When the Senate voted to acquit President Trump by a vote of 52-48, many progressives noticed the 52 Senators represent 152 million people while the 48 represent 170 million. This week’s leftist outrage is another example of their over dedication to democracy. Robert Reich captured the progressive sentiment well, “An autocratic executive elected with a minority of the vote was just acquitted by a Senate also elected by a minority & a judiciary appointed by two presidents who, you guessed it, were elected by a minority of the vote. It’s safe to say the US no longer qualifies as a democracy.” Reich makes a clear point, America isn’t very democratic. And that’s true– but so what? No large country is as democratic as his idealized utopia is.
Let’s focus on the 7 exceptionally large countries — Russia, Canada, China, America, Brazil, and Australia– and analyze how democratic they are. It’s not a given that democracy scales up well. As we’ll see, every large democracy has significant limitations. That’s because while democracy is a fantastic ideal that we should value, it’s efficacy among large diverse polities leaves much to be desired.
Whenever a country is large, there are bound to be many large and small subgroups– geographic, language, religious, racial, and ethnic. The danger democracy runs into in practice is a large group takes and holds control– through legitimate means– locking out the out-groups. Democracy needs the consent of the governed but when who holds power isn’t fluid that consent is lost and nations break down.
Because Russia and China are one party dictatorships we can remove them from the list. Similarly, Brazil’s bona fides as a democracy are questionable. For the sake of length, I’ll focus only on the other two large and unquestionable democracies– Australia and Canada.
In Canada, the head of government is the Prime Minister. Like in the US, they are not directly elected but rather voted into office by proxies (electors in the US and members of parliament in Canada). That’s why Justin Trudeau can become Prime Minister even though the conservative party received more votes in the 2019 election– as also happened in the 1979, 1957, 1926, and 1896 elections. Like the US, the Canadian parliament is bicameral– a Senate and House of Commons. The Canadian Senate breaks up most of the country up into four regions. Each region is assured 24 Senators. There are four additional regions, one of which is given six Senators and the other three each has one. In the House of Commons, members are elected from districts– meaning the House of Commons may not represent the popular vote.
Similar to Canada, the Australian head of government is the Prime Minister. Like in Canada and the US, they are not directly elected but rather voted into office by the legislature. Like in the Canada and the US, the Prime Minister of Australia tends to be the leader of the party who won the popular vote in the election but the 2010, 1998, and 1987 election showed that’s not always the case. Again, like Canada and the US, the Australian parliament is bicameral– a Senate and House of Representatives. The Canadian Senate provides equal representation– 12 senators– to each of the original states plus 2 to the Capital Territory and 2 to the Northern Territory. In the House of Commons, members are also elected from districts.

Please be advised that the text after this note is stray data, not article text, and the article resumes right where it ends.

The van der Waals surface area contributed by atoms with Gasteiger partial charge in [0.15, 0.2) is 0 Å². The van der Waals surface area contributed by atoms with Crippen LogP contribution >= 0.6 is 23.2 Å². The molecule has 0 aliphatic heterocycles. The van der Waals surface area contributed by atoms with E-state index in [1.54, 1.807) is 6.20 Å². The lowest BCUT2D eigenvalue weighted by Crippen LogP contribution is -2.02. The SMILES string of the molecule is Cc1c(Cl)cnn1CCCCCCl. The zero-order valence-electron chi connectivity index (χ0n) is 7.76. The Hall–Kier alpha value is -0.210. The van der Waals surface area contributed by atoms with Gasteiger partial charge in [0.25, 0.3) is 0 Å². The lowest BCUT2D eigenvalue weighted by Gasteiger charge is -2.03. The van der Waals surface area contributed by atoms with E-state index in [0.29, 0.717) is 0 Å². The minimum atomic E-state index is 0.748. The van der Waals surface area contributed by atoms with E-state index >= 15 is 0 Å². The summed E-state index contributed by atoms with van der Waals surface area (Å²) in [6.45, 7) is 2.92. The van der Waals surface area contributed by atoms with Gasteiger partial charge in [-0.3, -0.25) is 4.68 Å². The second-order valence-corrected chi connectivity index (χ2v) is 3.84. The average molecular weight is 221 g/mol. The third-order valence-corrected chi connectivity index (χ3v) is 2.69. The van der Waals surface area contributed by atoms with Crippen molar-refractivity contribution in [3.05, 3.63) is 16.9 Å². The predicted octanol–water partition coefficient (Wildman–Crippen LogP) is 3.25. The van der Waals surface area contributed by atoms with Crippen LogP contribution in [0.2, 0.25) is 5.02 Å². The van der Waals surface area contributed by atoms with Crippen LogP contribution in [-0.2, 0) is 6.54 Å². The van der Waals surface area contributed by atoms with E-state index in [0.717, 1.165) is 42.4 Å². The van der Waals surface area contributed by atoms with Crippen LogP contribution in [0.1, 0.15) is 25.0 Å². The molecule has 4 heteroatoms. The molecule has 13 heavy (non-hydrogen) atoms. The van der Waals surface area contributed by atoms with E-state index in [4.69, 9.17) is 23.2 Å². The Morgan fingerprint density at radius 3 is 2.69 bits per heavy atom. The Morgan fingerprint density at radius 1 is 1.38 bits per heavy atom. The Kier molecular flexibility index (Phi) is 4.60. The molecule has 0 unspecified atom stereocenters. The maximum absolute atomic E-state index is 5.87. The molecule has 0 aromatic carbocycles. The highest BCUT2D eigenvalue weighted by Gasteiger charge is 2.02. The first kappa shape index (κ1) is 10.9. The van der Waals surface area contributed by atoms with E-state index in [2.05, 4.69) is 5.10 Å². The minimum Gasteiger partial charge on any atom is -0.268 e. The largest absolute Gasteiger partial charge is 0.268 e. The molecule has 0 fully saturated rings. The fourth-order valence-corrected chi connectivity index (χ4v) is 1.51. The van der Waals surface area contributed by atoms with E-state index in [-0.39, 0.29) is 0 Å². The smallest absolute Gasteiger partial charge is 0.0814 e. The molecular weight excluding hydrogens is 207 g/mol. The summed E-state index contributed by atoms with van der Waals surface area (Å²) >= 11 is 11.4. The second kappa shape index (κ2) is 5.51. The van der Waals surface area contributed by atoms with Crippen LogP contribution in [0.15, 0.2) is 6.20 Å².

When progressives say we should be more democratic, ask who we should aspire to be like. A country smaller than New York? If we look at other large democracies we see a clear trend:
1. A bicameral legislature
2. One house with generally equal allocations between political sub-units
3. One house elected from local districts
4. Indirect elections for head of government.
5. Unelected High Court.
But even more to the point, the democratic limitations America has are good. The fact our modern politics is so fluid a single party has held the Presidency for more than back to back terms only once is a good thing. Progressives view the 2000 and 2016 Republican victories as failures of democracy– and maybe they are– but they are victories of the system and for the country. Assume for a moment Democrats won both those elections and everything else was equal, a single party would have held the White House 6 of the last 7 terms. Entire swaths of the country would have been locked out of the White House. How do you think half the country would feel about not having a say for nearly three decades? As toxic as our political culture is now, imagine where it would be. Instead, every state and every side has been on the winning side of a Presidential election at least 3 times in the last 7 elections. That may not be good for democracy but it’s good for the country.